There is a bureau of the war department that is called the " office of the Indian affairs." A humane and discreet individual is at its head, and a good deal is endeavoured to be done in mitigating the sufferings and in meliorating the condition of the Indians, though, owing to the peculiar habits and opinions of these people, but little, I fear, is effected. I see by the report of the current year, (1827) that, in nine months, requisitions towards the support of the objects of this bureau, were made to the amount of 759,116 dollars, or at the rate of a little more than a million of dollars a year. This, you will remember, is one-tenth of the current expenditure of the whole government, and nearly as much as is paid for the support of the whole civil list, strictly speaking. The manner in which the money is appropriated, can be seen in the extracts already quoted for the year 1826.
The government, it would appear by the reports, puts the utmost latitude on the construction of their constitutional powers, by even paying money for the support of missionaries among the Indians. I believe, however, that the alleged and legal object of this charge, is for general instruction, though in point of fact, the teachers are missionaries. They are of all sects, Protestant and Catholic, the question of creed being never discussed at all. I see by the reports, that (in 1827) there were 1291 scholars hi the different schools that come under the superintendence of the government. It is not probable that all the Indians belonging to the tribes that receive this instruction, much exceed, if indeed they reach, the total number of 30,000. I think it is therefore apparent, that quite as good provision for elementary instruction is made in behalf of the Indians, as is commonly made for the people of any country, except those of the United States themselves. There is no reason to suppose that all the children who present themselves, are not taught; and there is much reason for believing that efforts are constantly making to induce all to come. The number of teachers is 293, which is quite enough to instruct ten times the number. You are not to suppose, however, that all these teachers are men hired expressly for that purpose. They are the missionaries, their wives and families, and some of them are for the purpose of instructing in the arts of life, as well as in reading and writing. Much of the expense is defrayed by charitable associations. The sum actually paid by the government for the express object of instruction, is 7,150 dollars, or enough to maintain rather more than forty teachers at stipends of 150 dollars each. It is probable that some receive more, and some less. It is said that the schools are generally in a flourishing condition.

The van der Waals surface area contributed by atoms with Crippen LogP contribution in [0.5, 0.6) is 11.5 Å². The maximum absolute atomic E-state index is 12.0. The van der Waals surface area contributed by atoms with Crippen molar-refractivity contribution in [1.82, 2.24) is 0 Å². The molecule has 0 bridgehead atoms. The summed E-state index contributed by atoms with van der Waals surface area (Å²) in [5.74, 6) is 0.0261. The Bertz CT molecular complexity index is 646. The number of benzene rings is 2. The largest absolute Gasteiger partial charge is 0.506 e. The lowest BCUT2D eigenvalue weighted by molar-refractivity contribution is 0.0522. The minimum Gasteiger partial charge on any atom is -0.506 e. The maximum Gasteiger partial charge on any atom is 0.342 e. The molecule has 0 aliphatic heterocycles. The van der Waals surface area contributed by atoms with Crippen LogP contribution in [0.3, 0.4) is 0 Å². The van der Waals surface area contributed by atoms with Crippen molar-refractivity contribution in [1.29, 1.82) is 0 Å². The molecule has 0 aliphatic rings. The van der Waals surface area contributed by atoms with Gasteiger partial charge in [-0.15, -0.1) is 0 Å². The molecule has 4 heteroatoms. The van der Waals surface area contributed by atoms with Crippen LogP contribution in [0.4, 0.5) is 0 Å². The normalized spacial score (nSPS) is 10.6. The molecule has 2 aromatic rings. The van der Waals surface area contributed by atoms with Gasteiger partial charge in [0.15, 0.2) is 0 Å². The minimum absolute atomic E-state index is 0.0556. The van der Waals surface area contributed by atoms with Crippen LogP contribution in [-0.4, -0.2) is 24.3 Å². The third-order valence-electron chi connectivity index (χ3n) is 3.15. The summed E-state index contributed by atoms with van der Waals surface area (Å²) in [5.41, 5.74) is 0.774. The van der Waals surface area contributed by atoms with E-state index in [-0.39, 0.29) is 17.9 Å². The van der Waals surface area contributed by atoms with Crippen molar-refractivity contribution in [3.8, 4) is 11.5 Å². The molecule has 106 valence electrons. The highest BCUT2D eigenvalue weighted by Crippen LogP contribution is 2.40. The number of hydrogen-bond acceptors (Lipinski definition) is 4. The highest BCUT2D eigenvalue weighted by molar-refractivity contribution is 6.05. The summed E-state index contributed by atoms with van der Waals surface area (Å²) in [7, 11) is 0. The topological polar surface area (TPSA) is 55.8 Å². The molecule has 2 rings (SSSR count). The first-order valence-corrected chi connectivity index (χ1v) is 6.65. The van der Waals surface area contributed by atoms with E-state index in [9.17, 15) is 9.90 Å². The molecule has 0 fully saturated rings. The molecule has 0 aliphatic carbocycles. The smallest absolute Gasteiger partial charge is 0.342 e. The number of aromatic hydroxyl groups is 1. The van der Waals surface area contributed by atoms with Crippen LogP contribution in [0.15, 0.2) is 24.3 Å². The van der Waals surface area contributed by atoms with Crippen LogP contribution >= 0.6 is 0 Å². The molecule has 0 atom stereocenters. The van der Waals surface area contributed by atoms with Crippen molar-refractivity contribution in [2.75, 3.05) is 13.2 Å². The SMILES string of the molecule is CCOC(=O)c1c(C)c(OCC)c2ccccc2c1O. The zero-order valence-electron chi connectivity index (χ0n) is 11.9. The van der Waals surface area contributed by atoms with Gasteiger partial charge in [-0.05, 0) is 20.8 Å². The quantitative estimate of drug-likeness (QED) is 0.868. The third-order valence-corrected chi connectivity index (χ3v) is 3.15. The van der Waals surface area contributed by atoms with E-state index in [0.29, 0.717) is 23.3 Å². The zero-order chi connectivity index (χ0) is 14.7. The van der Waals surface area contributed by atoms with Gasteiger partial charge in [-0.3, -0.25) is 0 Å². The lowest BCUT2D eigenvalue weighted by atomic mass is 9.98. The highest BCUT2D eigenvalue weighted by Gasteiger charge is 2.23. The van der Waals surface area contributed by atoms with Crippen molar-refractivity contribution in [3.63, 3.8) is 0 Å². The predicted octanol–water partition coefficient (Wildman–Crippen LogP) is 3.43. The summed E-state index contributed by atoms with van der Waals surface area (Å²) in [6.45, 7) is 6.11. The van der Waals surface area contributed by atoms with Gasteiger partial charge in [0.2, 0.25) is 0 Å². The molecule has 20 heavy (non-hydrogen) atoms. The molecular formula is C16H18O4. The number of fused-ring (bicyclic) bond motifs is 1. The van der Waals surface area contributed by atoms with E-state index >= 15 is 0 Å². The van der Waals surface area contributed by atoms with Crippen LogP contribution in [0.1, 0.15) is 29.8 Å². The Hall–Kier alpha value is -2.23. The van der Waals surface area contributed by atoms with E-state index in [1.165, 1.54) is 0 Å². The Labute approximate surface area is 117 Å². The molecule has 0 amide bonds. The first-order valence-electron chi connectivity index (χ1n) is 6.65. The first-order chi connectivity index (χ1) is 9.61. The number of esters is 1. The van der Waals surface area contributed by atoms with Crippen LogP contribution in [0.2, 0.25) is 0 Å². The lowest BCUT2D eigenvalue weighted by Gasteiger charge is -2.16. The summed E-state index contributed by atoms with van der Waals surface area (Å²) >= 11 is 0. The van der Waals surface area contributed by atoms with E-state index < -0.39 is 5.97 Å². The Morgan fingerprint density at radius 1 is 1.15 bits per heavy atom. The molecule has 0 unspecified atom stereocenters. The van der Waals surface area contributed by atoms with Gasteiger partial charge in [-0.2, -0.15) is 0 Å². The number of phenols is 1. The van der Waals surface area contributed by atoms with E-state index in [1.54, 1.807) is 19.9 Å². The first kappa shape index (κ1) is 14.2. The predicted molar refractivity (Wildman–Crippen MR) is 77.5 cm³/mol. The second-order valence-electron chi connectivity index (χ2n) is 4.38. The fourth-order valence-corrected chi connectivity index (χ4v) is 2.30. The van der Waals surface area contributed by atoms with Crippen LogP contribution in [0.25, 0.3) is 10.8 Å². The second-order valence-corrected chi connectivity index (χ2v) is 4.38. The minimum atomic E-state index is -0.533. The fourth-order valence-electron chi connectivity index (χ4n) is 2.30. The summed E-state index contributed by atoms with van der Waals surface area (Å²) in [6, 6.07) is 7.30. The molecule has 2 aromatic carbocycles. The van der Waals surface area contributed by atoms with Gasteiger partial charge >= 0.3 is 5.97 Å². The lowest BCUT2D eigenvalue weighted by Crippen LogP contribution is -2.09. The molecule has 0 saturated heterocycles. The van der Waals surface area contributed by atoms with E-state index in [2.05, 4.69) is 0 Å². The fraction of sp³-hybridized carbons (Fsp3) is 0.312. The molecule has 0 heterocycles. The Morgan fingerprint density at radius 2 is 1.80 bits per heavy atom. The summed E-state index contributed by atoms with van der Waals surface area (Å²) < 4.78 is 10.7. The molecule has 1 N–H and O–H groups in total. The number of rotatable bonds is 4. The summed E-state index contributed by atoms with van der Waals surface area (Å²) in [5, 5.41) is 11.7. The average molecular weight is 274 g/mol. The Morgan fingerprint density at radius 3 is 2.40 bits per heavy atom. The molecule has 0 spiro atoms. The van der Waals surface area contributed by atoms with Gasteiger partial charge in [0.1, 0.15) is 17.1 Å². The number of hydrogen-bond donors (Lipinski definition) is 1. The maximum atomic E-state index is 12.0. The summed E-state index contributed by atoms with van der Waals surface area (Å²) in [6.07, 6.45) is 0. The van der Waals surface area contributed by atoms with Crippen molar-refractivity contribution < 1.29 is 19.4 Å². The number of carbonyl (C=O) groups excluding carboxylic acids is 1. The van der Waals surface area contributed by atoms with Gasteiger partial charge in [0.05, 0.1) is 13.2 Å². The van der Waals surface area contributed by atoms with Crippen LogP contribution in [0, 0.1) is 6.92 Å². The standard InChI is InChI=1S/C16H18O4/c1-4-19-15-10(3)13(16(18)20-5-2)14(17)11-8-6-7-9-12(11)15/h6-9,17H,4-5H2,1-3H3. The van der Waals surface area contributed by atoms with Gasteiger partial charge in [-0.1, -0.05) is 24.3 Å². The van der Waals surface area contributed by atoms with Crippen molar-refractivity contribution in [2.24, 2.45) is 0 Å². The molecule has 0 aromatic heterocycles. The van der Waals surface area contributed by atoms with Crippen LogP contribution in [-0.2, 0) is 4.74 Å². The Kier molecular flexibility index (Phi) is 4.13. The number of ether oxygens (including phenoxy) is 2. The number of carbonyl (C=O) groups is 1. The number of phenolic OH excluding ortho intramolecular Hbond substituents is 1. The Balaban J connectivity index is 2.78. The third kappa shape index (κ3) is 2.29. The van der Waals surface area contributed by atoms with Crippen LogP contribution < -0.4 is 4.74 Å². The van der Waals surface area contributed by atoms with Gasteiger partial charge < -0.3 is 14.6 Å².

Where there is much intercourse between the very strong and very weak, there is always a tendency in the human mind to suspect abuses of power. I shall not descend into the secret impulses that give rise to these suspicions: but in this stage of the world, there is no necessity for suspecting a nation like this of any unprovoked wrongs against a people like the savages. The inroad of the whites of the United States has never been marked by the gross injustice and brutality that have distinguished similar inroads elsewhere. The Indians have never been slain except in battle, unless by lawless individuals; never hunted by blood-hounds, or in any manner aggrieved, except in the general, and, perhaps, in some degree, justifiable invasion of a territory that they did not want, nor could not use. If the government of the United States was poor and necessitous, one might suspect it of an unjust propensity; but not only the facts, but the premises, would teach us to believe the reverse.